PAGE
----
We knew the Habs would start to lose on a more regular basis without Carey Price and Brendan Gallagher. But to see a couple of their best players directly contribute to a loss was a rare sight. Maybe it was just their turn. Otherwise it was more of what we’ve seen through this losing skid – Montreal out skating and outplaying their opponent but with an inability to finish. And no production on the power play. Throw in some shaky looking goaltending and you have a team still searching for a solution beyond good health. With the rested and ornery Kings up next at the Bell Centre (following a loss in Ottawa and a couple of days in Mt. Tremblant) followed by an eight game road trip, it could get worse before it gets better. Much worse.
- Nathan Beaulieu. It wasn’t just an awful game by Montreal’s oldest player that resulted in Beaulieu being moved up to the top D pairing. He was one of the very few Montreal players to follow up on a very strong game against Ottawa.
- Dale Weise. Finally. First goal in 12 games. After all the near misses from in close, Weise breaks out via a shot that deflected in off Marc-Edouard Vlasic. Funny how that works. His more regular line mates – David Desharnais and Tomas Fleischmann – were also on the ice. The goal was his 10th of the season matching his career high, scored in 64 games a season ago. Maybe Weise is starting some kind of streak with three points in two games.
- Daniel Carr. One of the reasons Christian Thomas was traded.
- Alexei Emelin. The other Montreal defenseman who didn’t treat the puck like a live grenade.
- Torrey Mitchell. Welcome back. Somebody had to fight Barclay Goodrow. Didn’t hesitate for a second even though he was way out of his weight class. It says a lot about the guy.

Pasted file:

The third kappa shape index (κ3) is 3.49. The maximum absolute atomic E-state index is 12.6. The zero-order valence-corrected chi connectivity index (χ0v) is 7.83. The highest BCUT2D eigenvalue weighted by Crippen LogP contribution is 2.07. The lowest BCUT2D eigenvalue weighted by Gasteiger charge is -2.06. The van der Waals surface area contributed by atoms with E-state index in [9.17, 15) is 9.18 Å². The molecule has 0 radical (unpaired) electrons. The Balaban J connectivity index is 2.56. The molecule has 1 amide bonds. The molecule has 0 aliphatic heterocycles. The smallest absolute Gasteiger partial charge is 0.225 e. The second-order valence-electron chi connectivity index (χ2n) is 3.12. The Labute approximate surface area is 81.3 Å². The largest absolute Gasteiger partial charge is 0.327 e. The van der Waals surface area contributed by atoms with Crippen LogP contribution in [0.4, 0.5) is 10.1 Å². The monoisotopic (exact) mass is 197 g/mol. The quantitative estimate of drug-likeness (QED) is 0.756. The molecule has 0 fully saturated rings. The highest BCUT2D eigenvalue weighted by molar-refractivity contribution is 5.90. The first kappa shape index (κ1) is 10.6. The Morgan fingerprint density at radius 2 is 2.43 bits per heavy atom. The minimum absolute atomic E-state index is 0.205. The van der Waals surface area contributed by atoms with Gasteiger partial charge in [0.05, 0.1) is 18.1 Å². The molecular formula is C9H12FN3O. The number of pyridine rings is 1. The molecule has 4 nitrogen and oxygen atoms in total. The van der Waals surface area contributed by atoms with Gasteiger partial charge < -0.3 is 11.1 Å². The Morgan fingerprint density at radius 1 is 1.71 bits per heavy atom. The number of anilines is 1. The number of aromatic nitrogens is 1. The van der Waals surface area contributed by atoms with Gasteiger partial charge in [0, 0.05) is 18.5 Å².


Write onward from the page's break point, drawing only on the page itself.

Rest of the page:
- Carey Price. Winner of the 2015 Lou Marsh Award. Needs one more trophy.
- Andrei Markov. Who was that? The last time Markov played as little as 17:07 in a game was the final game of the dreadful 2011-12 season after he had just returned from his second knee injury.
- P.K. Subban. Caught up the ice on the opening goal after “trying to do too much”. Had trouble keeping the puck on his stick in his own end. But at least he led the rush that resulted in Montreal’s only goal.
- Tomas Plekanec. Might have left it all on the ice during that late third period PK shift Saturday against Ottawa. His only shot on goal was a soft backhand which he failed to lift off the ice against a prone Martin Jones.
- Paul Byron. Useful guy but not with Plekanec and Max Pacioretty.
- Alex Galchenyuk-Sven Andrighetto-Lars Eller. Did they play? Combined for one shot. Eller got nearly 90 seconds of power play time (to Galchenyuk’s 28 seconds) but still couldn’t generate anything.
- Power Play. The Mojo is gone alright. All the talk about zone time and possession means nothing if it doesn’t result in actual goals. Back to the drawing board for J.J. Daigneault.
- Dustin Tokarski. God-awful. If Christian Thomas can lose his spot in the lineup and subsequently the organization after taking a dumb neutral zone penalty-thus losing the trust of his coach-then what does this performance say about Tokarski? I know the goals were giveaways but he looked lost. How does a goalie end up on his stomach facing in the opposite direction of the goal scorer after a two on one is buried behind him (Joel Ward to Patrick Marleau)? Tokarski was off balance and slipping and sliding even when he stopped the puck. Maybe he was unsettled by seeing Price receive a standing ovation. It’s difficult to not like the guy and his back story. But if he can’t put more than two solid outings together then I don’t know if Therrien can go back to him. He had already lost the coach to start the season but appeared to be battling back. The Sharks are not a very good team. But the Habs needed a save. And as much as the Markov-Subban duo (and top line) contributed to the San Jose goals, Tokarski simply did not look like an NHL goaltender. I figured Mike Condon would start against Los Angeles even if Tokarski looked ok and won. But now it’s Condon’s job again. What happens if he gets smoked by the Kings? Nothing, unless Marc Bergevin wants to revisit the waiver wire.
- Kelly Sutherland. Veteran NHL ref allowed a 4th line “energy” player to take out a star defenseman with a dangerous looking hit from behind. So Torrey Mitchell did what Sutherland failed to do. As I said when discussing this issue on the air with Pierre McGuire this week – if the NHL is serious about eventually heading to a fight-free zone than their referees have to do a much better job of protecting star players. This could be Exhibit A.